He opened his mouth to say something but seemed to think better of it and just waved at you to continue looking.
Feeling satisfied that you won the argument in proving your point about the unnaturalness of gay relationships, you picked up a framed portrait of a bust that wanted to look like Tupac, except the man had flowers on his head instead of the usual bandanna. You edged backwards till you were sitting on the bed beside him.
“You spoilt the picture,” you said.
“How? The flowers?”
You nodded. “Guys shouldn’t be wearing flowers on their head. Even that Snapchat flower filter – that’s for women or fa–” You stopped yourself.
“Fags?” Seyi supplied.
You didn’t say anything. You just stood up and returned the painting and looked at the others.
“Masculinity so fragile,” he said with a chuckle.
“What does this one mean?” you asked, pointing to a tangle of lines and colour that was both chaotic and pleasing to look at.
“Nothing. I was bored and decided to play around,” Seyi said. “But if a serious buyer were to ask, I’d say it represented the inner turmoil I was feeling and was looking for an escape from.”
“I would know you’re lying,” you said.
“This one,” you pointed at the breakup picture, “is different from this one.”
“How is that so?” he said, coming to stand beside you. You tensed.
“It just is.” You moved to the next wall, acutely aware of his gaze on your back. You began to wonder if coming here at all was a mistake.
“I will be back soon,” he said then. And you heard him leave the room.
You were done looking at all the paintings when he returned. You had picked up the Tupac painting and were looking at it while seated on the bed. Through the windows, you could see the evening turning to night.
He sat beside you and you said, “I actually like this one.”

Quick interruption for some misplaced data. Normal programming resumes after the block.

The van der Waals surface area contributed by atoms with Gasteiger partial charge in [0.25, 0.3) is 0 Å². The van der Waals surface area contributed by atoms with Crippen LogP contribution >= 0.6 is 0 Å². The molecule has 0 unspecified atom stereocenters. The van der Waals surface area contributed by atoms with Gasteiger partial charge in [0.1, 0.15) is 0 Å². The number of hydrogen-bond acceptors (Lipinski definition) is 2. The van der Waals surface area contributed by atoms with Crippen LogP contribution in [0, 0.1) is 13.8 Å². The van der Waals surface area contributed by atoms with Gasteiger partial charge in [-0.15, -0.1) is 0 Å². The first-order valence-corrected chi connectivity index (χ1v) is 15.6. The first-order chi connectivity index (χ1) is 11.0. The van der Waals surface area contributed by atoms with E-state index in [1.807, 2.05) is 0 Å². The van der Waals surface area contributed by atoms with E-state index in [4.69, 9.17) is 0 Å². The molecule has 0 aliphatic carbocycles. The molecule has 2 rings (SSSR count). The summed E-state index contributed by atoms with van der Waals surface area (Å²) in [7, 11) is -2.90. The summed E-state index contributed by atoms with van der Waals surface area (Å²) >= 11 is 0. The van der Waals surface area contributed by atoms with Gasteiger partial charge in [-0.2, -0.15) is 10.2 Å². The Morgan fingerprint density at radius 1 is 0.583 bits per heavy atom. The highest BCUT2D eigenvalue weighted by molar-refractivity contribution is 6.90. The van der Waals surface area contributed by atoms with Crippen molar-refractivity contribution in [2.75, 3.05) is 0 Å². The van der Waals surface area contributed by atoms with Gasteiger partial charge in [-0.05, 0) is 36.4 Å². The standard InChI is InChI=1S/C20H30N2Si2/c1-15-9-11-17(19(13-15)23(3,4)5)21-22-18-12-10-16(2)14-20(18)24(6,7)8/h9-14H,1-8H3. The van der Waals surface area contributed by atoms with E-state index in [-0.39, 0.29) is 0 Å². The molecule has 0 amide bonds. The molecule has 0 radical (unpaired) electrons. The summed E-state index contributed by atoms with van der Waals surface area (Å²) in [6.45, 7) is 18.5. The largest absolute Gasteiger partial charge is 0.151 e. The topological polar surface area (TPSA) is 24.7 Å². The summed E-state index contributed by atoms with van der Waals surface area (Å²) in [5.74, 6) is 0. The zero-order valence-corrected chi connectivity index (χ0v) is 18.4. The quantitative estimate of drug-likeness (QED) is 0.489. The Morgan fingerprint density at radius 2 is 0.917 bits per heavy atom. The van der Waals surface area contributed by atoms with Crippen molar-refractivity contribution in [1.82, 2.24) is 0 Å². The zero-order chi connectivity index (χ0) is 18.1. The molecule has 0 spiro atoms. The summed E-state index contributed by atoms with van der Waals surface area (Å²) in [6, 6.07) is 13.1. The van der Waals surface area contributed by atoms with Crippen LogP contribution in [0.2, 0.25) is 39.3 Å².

“I thought you said it’s faggy?”
“It is,” you said.
“Well, you can have it.”
“Oh no, you don’t have to do that.”
“Don’t worry about that. I have too many, that’s what my flat mate says.” He put his hand on your shoulder. He didn’t take it away and you didn’t flinch from it.
You turned to look at him and he was looking at you. He brought his face closer to yours, and although you felt like you wanted to move away, you didn’t. And when his lips touched yours, you knew that you really didn’t want to. You let him kiss you a bit before your mouth melded into his and you kissed him back. Then you stopped and so did he.
“I am not gay,” you said into his mouth. You felt the corners of his lips twitch before he pulled away.
“Okay,” he said.
There was silence that was oddly not awkward. You wanted to draw him back to you, but you were not gay. So instead you said, “I should head home now. The mainland is far.”
Seyi nodded and stood up. “I will drive you to the roundabout.”
“No need. I saw bikes at the estate gate.”
“No need,” you said with more force than you intended. It made Seyi silent.
He walked you to the gate of his compound. You told him there was no need for him to see you off to the gate either. He was holding the Tupac painting and he tried to hand it to you.
“Please,” he said.
You looked at his face and found yourself saying okay.
So, you walked in the dimming evening light to the estate gate with a painting of Tupac with flowers on his head in one hand, and your phone on the other, deleting Grindr.